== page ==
This project's funding goal was not reached on February 22, 2012.
About this project
Affordable Housing: Reports from Globe 2012
N.B. I have changed the location for this project from Vancouver (where the conference is located) to Chicago (my main base of operations) because although I will be writing reports on site, I also plan to use the information gathered from the conference as part of a larger project on affordable housing, much of which will be executed in the Chicago area.This project will assist me to attend the Globe 2012 conference in Vancouver, British Columbia, during March 2012. I have a press assignment with full conference access from SustainableCitiesCollective to publish a series of reports before, during and after the conference. After the conference, a program entitled "The Business of Affordable Housing: Globe 2012" will be developed and presented to groups in and around the Chicago region.
I have been personally and professionally involved with affordable housing since attending World Urban Forum 3 in Vancouver in 2006. I have visited Vancouver several times and have established professional contacts there. Your pledges will cover airfare, accommodations, meals, transportation in and around Vancouver and incidental expenses involved with covering the conference, plus time spent performing research on affordable housing in the Vancouver area. Other costs include fees imposed by Amazon Payments and by Kickstarter and of course, costs associated with producing and distributing the rewards you earn with your donations. (Cost breakdown detailed below.)
The images in this brief photo montage represent different aspects and approaches to affordable housing here in the United States and abroad. The bad old days of blocks of nondescript, drab public and affordable housing are rapidly fading away in many areas. In the 21st century, affordable housing may include high rises, however affordable housing also often translates to single-family homes, low-density multiple-family units and courtyard apartment buildings. Especially in small towns and suburban areas, lower-density housing often meets less resistance from residents already living in the area.
In my view, public transportation options are also essential to truly affordable housing.The Center for Neighborhood Technology, located in Chicago, has developed the excellent H+T Affordability Index, that computes the costs of housing in various areas around the country when transportation costs are included. According to the Index, transportation costs range from 15% of average household income in neighborhoods with good public transportation, but increase to more than 28% in areas where public transportation is poor or nonexistent.
Another essential element of affordable housing is the comfort of the residents who live in a given housing unit. After all, if you cannot afford to keep your dwelling warm in the winter and reasonably cool in the summer, how affordable is it? Fortunately, keeping heating and cooling costs affordable can work hand in hand with sustainable development.
Any extra funds raised will be devoted to further research on affordable housing in other metropolitan areas. In the immediate future, I plan to research affordable housing.in and around Chicago, Illinois, as well my hometown of Kingsport, Tennessee. Later research would focus on Helsinki, Finland, where I have also established personal and professional ties, having attended the Going Global conference in 2006 and Helsinki Summer School in 2007.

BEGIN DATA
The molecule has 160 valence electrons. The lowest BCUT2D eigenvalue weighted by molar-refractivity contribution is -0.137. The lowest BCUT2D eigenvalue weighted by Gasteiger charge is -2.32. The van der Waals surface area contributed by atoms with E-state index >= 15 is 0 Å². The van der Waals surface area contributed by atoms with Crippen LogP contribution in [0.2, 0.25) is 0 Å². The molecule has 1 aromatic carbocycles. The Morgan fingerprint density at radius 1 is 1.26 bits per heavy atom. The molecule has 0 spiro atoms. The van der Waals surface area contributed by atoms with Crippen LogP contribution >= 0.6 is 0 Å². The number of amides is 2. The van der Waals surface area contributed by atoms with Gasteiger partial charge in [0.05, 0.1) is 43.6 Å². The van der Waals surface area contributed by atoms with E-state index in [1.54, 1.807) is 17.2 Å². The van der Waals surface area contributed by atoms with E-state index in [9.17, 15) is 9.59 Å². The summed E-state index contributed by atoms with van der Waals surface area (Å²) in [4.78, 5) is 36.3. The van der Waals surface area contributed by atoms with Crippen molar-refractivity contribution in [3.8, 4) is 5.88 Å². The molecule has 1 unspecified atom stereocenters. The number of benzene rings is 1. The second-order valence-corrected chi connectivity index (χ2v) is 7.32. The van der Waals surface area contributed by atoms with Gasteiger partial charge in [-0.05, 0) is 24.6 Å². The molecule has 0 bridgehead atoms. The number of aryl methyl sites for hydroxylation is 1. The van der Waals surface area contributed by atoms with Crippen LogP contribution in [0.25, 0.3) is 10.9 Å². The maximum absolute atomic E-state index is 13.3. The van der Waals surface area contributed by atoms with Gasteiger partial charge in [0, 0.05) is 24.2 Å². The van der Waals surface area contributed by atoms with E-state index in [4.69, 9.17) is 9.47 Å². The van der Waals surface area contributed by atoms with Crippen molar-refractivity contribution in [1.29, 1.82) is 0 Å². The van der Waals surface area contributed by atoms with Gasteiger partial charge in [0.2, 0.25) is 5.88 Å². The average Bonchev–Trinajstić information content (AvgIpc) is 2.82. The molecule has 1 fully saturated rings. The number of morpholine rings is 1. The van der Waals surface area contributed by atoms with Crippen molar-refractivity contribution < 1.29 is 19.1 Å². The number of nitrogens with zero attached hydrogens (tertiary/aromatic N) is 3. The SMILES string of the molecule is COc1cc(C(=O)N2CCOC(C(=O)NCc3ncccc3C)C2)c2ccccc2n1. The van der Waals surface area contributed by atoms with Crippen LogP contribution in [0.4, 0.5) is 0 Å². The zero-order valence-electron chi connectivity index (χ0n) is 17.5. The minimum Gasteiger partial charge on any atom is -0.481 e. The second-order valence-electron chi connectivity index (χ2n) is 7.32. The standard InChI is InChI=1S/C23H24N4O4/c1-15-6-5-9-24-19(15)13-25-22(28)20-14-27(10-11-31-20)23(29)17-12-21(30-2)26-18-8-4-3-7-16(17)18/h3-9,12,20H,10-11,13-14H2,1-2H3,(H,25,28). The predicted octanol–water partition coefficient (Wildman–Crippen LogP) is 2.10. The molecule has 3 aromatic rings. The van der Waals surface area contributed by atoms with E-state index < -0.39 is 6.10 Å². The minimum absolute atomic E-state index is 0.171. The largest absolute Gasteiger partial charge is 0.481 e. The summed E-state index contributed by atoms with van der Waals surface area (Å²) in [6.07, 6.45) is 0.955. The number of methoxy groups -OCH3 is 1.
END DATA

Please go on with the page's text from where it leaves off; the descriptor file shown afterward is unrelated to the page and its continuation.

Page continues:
Cost Breakdown (Estimates Based on Preliminary Research):
- Round-trip airfare Chicago to Vancouver (incl. taxes and fees): $975
- Accommodations for 7 days, including taxes (reserved): $750
- Meals, transportation and incidentals ($80 per day for 7 days): $560
- Costs of producing and distributing rewards: $300
- Kickstarter fees (5%): $130
- Amazon Payments fees (5%): $130
Photo Credits: Audrey F. Henderson, all rights reserved, except "Riverview Apartments Demolition" Photo Credit: J. A. Henderson, Sr., used with permission (rights otherwise reserved).
Maybe. I won't be paid by SustainableCitiesCollective. However, I plan to charge a fee (amount TBD) for presentations based on my research on affordable housing. I also have ultimate plans to publish a book on affordable housing, which I am hoping will make money.
Very shortly. In fact, the blog may already be live by the time you read this FAQ.
No, sorry, it hasn't been designed yet. However, the shirts will probably be unisex style, white, black or some shade of gray. I'll decide what seems to look best as a background to the photo when I actually place the order to produce the shirts.
It really depends on where you are located and how you want your reward(s) shipped. In any event I will attempt to find the least expensive rate available, and I will let you know exactly how much shipping will be before I ship your reward(s)
I want to make a donation of at least $5, but I don't want my name to appear on the donation list you plan to publish. Is that possible?
Not a problem. Send me a note through the project interface and let me know. When I publish the list I'll just state "Anonymous" rather than your name.
No. I'll publish a the list in categories, e.g. $1 to $4, $5 to $24, etc. based on the reward levels established with the project.
The extra days will be devoted to researching affordable housing in the Vancouver area. I also compared the costs of accommodations for 3 days versus 7 days. As it turns out, the hotel where I am staying (and have stayed before when visiting Vancouver), offers a significant discount for stays of at least 7 nights. This discount, combined with the benefit of additional time to devote to research, tipped the balance in favor of a longer stay.
- (24 days)